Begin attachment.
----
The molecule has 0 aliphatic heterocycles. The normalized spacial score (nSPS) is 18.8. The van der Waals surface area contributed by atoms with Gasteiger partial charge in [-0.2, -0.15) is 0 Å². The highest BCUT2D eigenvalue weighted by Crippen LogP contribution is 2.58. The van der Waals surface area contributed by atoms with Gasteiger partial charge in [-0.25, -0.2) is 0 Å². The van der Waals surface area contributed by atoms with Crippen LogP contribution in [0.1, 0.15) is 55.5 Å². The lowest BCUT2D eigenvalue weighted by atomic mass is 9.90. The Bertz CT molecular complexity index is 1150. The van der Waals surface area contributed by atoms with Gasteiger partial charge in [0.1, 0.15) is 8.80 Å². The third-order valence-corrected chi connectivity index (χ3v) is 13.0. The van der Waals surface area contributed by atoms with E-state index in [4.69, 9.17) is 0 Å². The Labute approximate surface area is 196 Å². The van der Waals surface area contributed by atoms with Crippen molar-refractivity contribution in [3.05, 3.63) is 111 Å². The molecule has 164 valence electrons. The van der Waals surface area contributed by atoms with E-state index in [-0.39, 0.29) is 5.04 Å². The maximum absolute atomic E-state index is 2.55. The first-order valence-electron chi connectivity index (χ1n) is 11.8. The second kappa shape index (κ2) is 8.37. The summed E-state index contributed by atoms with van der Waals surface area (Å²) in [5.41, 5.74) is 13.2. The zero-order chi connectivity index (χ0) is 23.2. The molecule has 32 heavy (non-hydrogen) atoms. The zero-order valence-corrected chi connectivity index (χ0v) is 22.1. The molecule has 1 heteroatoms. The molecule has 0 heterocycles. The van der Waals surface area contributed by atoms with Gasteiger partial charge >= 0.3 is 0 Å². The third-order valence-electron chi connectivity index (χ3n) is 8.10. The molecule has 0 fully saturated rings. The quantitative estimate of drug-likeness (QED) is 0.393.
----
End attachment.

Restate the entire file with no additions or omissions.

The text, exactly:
The molecule has 0 aliphatic heterocycles. The normalized spacial score (nSPS) is 18.8. The van der Waals surface area contributed by atoms with Gasteiger partial charge in [-0.2, -0.15) is 0 Å². The highest BCUT2D eigenvalue weighted by Crippen LogP contribution is 2.58. The van der Waals surface area contributed by atoms with Gasteiger partial charge in [-0.25, -0.2) is 0 Å². The van der Waals surface area contributed by atoms with Crippen LogP contribution in [0.1, 0.15) is 55.5 Å². The lowest BCUT2D eigenvalue weighted by atomic mass is 9.90. The Bertz CT molecular complexity index is 1150. The van der Waals surface area contributed by atoms with Gasteiger partial charge in [0.1, 0.15) is 8.80 Å². The third-order valence-corrected chi connectivity index (χ3v) is 13.0. The van der Waals surface area contributed by atoms with E-state index in [4.69, 9.17) is 0 Å². The Labute approximate surface area is 196 Å². The van der Waals surface area contributed by atoms with Crippen molar-refractivity contribution in [3.05, 3.63) is 111 Å². The molecule has 164 valence electrons. The van der Waals surface area contributed by atoms with E-state index in [-0.39, 0.29) is 5.04 Å². The maximum absolute atomic E-state index is 2.55. The first-order valence-electron chi connectivity index (χ1n) is 11.8. The second kappa shape index (κ2) is 8.37. The summed E-state index contributed by atoms with van der Waals surface area (Å²) in [5.41, 5.74) is 13.2. The zero-order chi connectivity index (χ0) is 23.2. The molecule has 32 heavy (non-hydrogen) atoms. The zero-order valence-corrected chi connectivity index (χ0v) is 22.1. The molecule has 1 heteroatoms. The molecule has 0 heterocycles. The van der Waals surface area contributed by atoms with Gasteiger partial charge >= 0.3 is 0 Å². The third-order valence-electron chi connectivity index (χ3n) is 8.10. The molecule has 0 fully saturated rings. The quantitative estimate of drug-likeness (QED) is 0.393.